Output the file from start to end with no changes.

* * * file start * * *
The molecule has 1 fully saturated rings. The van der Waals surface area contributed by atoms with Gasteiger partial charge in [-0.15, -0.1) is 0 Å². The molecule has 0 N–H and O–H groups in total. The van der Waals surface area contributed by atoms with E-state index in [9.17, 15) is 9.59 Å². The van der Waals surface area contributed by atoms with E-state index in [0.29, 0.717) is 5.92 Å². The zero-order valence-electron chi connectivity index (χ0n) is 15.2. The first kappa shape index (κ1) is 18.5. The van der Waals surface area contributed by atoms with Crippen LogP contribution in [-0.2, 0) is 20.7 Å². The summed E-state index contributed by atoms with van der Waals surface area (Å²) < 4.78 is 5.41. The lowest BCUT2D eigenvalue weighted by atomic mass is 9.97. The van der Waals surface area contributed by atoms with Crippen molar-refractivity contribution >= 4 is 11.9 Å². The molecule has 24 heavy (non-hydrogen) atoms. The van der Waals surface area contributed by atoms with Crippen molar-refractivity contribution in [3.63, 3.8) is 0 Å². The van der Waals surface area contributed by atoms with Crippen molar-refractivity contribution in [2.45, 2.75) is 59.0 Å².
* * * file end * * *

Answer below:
The molecule has 1 fully saturated rings. The van der Waals surface area contributed by atoms with Gasteiger partial charge in [-0.15, -0.1) is 0 Å². The molecule has 0 N–H and O–H groups in total. The van der Waals surface area contributed by atoms with E-state index in [9.17, 15) is 9.59 Å². The van der Waals surface area contributed by atoms with E-state index in [0.29, 0.717) is 5.92 Å². The zero-order valence-electron chi connectivity index (χ0n) is 15.2. The first kappa shape index (κ1) is 18.5. The van der Waals surface area contributed by atoms with Crippen LogP contribution in [-0.2, 0) is 20.7 Å². The summed E-state index contributed by atoms with van der Waals surface area (Å²) < 4.78 is 5.41. The lowest BCUT2D eigenvalue weighted by atomic mass is 9.97. The van der Waals surface area contributed by atoms with Crippen molar-refractivity contribution >= 4 is 11.9 Å². The molecule has 24 heavy (non-hydrogen) atoms. The van der Waals surface area contributed by atoms with Crippen molar-refractivity contribution in [3.63, 3.8) is 0 Å². The van der Waals surface area contributed by atoms with Crippen molar-refractivity contribution in [2.45, 2.75) is 59.0 Å².